Enhance your property by laying a new patio – part #6

Grouting patio joints

One thing you don’t want when you’ve just grouted your patio is to have torrential rain in the next 24 hours which is exactly what we got. The grout had time to harden to a reasonable state but the excessive rain did cause what is known as effervescence where the salts bubble up to the surface and cause white staining on the grout. The grout is supposed to be a charcoal gray colour. We will have to let the grout harden fully for a few weeks and then deal with the discolouration by applying an acid effervescence cleaner to correct the problem.

Salts effervesce from grout
Salts bubble up and effervesce from grout due to heavy rain directly after application

Where the ground level had been graded and lowered below the concrete surrounding the fence posts this was structurally improved using bricks and a cement render made up of 3 parts sharp sand to I part cement and some SBR to aid the mixture sticking to the concrete.

That is the patio at the side of the house pretty much complete except for finishing and now it was time to move onto the patio round the back of the house.

The first job was to sort the frame that fits onto the foul sewer inspection chamber. This will have a slab insert in order to minimise the visual impact of the inspection chamber access cover. The inspection chamber in this instance is a Osma Drain 4D960 inspection chamber and the frame being used is a Clark Drain Recessed cover. The spigot on the Clark Drain allows for different internal diameters of inspection chamber but does not offer much adjustment up and down so the spigot from the old Osma Drain frame cover 4D961 was cut off and the first ring of the spigot from the Clark Drain was also sawn off. This allowed the spigot from the Osma Drain to fit inside the Clark Drain spigot and to be glued using PVC pipe weld adhesive giving a very strong and airtight seal and also allowing some vertical adjustment when setting the frame in place.

Spigot sawn off from Osma Inspection Chamber
Spigot sawn off from Osma Inspection Chamber
Osma Drain spogot glued into Clark Drain spigot
Osma Drain spogot glued into Clark Drain spigot

Next the riser for the inspection chamber needed to be cut down to allow for the height of the cover frame. The riser was marked round with tape to the correct height and then cut with an oscillating multitool. The burrs were cleaned up with a coarse emery cloth.
Inspection chamber riser marked ready to be cut
Inspection chamber riser marked ready to be cut

The height around the riser was built up with type 1 and tamped down then mortar was trowelled into place around the riser and the frame set in place to the correct height of the surrounding slabs and with a slight fall matching the rest of the patio. The slabs around the frame were cut using an electric tile cutter which had a water tray for the blade to suppress dust. Also water was dribbled onto the slab while it was being cut. The operators wore face guard, face mask and ear defenders. Type 1 was added around the frame and tamped down and then the slabs were set in place.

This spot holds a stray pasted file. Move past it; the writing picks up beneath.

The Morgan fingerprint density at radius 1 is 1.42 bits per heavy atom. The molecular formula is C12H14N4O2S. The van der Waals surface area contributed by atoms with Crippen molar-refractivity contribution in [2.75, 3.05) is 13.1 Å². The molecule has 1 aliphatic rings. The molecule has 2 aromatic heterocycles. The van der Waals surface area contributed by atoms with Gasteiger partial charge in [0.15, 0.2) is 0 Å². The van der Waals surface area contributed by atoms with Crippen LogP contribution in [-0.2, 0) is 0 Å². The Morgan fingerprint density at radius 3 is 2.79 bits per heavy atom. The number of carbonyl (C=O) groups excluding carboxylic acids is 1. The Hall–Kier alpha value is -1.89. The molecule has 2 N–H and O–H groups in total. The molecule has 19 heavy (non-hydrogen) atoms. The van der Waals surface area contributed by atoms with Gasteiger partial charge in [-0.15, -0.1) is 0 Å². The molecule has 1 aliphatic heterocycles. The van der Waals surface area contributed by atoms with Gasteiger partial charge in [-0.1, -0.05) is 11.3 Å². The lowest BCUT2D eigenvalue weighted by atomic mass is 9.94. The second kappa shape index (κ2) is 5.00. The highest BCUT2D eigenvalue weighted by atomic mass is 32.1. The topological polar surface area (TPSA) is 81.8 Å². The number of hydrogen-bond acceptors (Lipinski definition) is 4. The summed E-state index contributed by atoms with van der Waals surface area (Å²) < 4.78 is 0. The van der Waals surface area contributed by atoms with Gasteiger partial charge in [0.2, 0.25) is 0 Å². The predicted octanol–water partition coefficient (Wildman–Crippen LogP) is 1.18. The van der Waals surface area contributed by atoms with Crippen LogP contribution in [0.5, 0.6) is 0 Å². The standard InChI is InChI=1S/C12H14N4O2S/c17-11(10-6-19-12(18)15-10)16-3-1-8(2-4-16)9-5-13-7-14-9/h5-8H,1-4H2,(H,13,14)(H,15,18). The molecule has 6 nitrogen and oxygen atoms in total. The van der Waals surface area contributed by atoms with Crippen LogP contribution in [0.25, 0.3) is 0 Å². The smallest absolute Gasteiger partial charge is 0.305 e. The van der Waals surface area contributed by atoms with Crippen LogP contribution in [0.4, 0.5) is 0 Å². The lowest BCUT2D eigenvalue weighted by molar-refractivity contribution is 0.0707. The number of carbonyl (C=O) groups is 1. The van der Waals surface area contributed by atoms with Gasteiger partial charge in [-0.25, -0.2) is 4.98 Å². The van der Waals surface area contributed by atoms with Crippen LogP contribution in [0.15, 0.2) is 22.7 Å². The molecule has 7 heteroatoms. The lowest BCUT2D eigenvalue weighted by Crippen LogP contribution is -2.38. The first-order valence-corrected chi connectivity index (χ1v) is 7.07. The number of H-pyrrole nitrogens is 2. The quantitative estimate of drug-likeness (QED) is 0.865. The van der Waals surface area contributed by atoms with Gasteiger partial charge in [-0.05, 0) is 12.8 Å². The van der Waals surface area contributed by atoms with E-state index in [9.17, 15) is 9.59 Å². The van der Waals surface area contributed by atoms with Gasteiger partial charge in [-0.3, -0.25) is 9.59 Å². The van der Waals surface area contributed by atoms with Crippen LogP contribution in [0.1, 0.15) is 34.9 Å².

Inspection chamber access cover frame set in place
Inspection chamber access cover frame set in place

Enhance your property by laying a new patio – part #5

Slabs laid ready for grouting

With the ground levelled, falls going the right way around the property and the MoT type 1 spread over and compacted with a petrol plate the slab laying is now well under way.

Slab laying well under way
Slab laying well under way

The cement was mixed with a 4 to 1 sand to cement ratio and some plasticizer was added to aid workability and the whole mix was made up in an electric cement mixer.
Cement mixer setup under gazebo in case it rains
Cement mixer setup under gazebo in case it rains

When laying the slabs the mortar bed was built up a couple of centimetres above the height that was needed to allow for the slab to be levelled once put in place.
Cement mortar bed waiting for the slab to be laid
Cement mortar bed waiting for the slab to be laid

The slabs were set a few millimetres above the edge of the channel drain and because the slabs had a waney edge they were set back at least 10 millimetres from the drain itself.
Channel drains taped up ready for grouting
Channel drains taped up ready for grouting